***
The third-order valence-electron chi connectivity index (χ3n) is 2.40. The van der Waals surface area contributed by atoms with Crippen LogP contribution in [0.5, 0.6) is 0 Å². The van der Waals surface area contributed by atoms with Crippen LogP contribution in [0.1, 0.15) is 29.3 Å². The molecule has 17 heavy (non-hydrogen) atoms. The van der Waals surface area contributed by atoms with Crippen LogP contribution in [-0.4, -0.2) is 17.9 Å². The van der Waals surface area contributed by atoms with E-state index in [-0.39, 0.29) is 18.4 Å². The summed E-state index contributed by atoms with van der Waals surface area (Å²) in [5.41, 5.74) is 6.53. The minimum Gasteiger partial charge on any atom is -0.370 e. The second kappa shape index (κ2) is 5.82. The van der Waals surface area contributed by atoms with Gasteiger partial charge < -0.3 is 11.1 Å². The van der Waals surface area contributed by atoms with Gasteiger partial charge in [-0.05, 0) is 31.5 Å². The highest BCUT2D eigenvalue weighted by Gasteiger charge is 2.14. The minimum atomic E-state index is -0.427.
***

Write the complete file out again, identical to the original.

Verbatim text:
The third-order valence-electron chi connectivity index (χ3n) is 2.40. The van der Waals surface area contributed by atoms with Crippen LogP contribution in [0.5, 0.6) is 0 Å². The van der Waals surface area contributed by atoms with Crippen LogP contribution in [0.1, 0.15) is 29.3 Å². The molecule has 17 heavy (non-hydrogen) atoms. The van der Waals surface area contributed by atoms with Crippen LogP contribution in [-0.4, -0.2) is 17.9 Å². The van der Waals surface area contributed by atoms with E-state index in [-0.39, 0.29) is 18.4 Å². The summed E-state index contributed by atoms with van der Waals surface area (Å²) in [5.41, 5.74) is 6.53. The minimum Gasteiger partial charge on any atom is -0.370 e. The second kappa shape index (κ2) is 5.82. The van der Waals surface area contributed by atoms with Gasteiger partial charge < -0.3 is 11.1 Å². The van der Waals surface area contributed by atoms with Gasteiger partial charge in [-0.05, 0) is 31.5 Å². The highest BCUT2D eigenvalue weighted by Gasteiger charge is 2.14. The minimum atomic E-state index is -0.427.